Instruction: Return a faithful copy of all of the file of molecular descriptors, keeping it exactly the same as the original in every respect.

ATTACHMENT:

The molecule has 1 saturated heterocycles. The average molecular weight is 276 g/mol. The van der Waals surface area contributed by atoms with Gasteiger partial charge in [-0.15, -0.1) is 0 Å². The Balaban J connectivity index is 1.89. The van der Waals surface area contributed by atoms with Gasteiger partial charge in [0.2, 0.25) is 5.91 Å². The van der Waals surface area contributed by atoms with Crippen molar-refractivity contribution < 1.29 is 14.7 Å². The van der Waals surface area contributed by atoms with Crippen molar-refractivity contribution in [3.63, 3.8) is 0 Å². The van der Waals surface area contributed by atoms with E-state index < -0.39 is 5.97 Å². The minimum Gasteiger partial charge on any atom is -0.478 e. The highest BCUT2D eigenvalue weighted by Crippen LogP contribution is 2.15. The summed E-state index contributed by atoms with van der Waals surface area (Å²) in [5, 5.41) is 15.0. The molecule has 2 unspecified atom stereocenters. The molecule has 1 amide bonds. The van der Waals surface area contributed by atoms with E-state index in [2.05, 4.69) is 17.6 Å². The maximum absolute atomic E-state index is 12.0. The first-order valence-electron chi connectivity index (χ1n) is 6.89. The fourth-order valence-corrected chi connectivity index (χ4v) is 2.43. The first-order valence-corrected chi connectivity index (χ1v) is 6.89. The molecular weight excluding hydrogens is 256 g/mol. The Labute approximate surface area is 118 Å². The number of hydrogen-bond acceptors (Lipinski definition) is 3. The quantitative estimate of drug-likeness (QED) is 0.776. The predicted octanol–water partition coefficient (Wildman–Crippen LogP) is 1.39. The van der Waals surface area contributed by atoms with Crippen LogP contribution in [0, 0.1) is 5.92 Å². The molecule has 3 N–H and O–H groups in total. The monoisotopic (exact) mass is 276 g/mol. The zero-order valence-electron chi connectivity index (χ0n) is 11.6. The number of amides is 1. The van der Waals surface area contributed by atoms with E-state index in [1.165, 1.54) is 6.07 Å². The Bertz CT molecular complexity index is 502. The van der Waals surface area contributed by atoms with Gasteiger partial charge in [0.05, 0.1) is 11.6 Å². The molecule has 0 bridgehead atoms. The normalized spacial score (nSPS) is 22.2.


The molecule has 1 saturated heterocycles. The average molecular weight is 276 g/mol. The van der Waals surface area contributed by atoms with Gasteiger partial charge in [-0.15, -0.1) is 0 Å². The Balaban J connectivity index is 1.89. The van der Waals surface area contributed by atoms with Gasteiger partial charge in [0.2, 0.25) is 5.91 Å². The van der Waals surface area contributed by atoms with Crippen molar-refractivity contribution < 1.29 is 14.7 Å². The van der Waals surface area contributed by atoms with Crippen molar-refractivity contribution in [3.63, 3.8) is 0 Å². The van der Waals surface area contributed by atoms with E-state index < -0.39 is 5.97 Å². The minimum Gasteiger partial charge on any atom is -0.478 e. The highest BCUT2D eigenvalue weighted by Crippen LogP contribution is 2.15. The summed E-state index contributed by atoms with van der Waals surface area (Å²) in [5, 5.41) is 15.0. The molecule has 2 unspecified atom stereocenters. The molecule has 1 amide bonds. The van der Waals surface area contributed by atoms with E-state index in [2.05, 4.69) is 17.6 Å². The maximum absolute atomic E-state index is 12.0. The first-order valence-electron chi connectivity index (χ1n) is 6.89. The fourth-order valence-corrected chi connectivity index (χ4v) is 2.43. The first-order valence-corrected chi connectivity index (χ1v) is 6.89. The molecular weight excluding hydrogens is 256 g/mol. The Labute approximate surface area is 118 Å². The number of hydrogen-bond acceptors (Lipinski definition) is 3. The quantitative estimate of drug-likeness (QED) is 0.776. The predicted octanol–water partition coefficient (Wildman–Crippen LogP) is 1.39. The van der Waals surface area contributed by atoms with Crippen LogP contribution in [0, 0.1) is 5.92 Å². The molecule has 3 N–H and O–H groups in total. The monoisotopic (exact) mass is 276 g/mol. The zero-order valence-electron chi connectivity index (χ0n) is 11.6. The number of amides is 1. The van der Waals surface area contributed by atoms with E-state index in [1.165, 1.54) is 6.07 Å². The Bertz CT molecular complexity index is 502. The van der Waals surface area contributed by atoms with Gasteiger partial charge in [0.05, 0.1) is 11.6 Å². The molecule has 0 bridgehead atoms. The normalized spacial score (nSPS) is 22.2.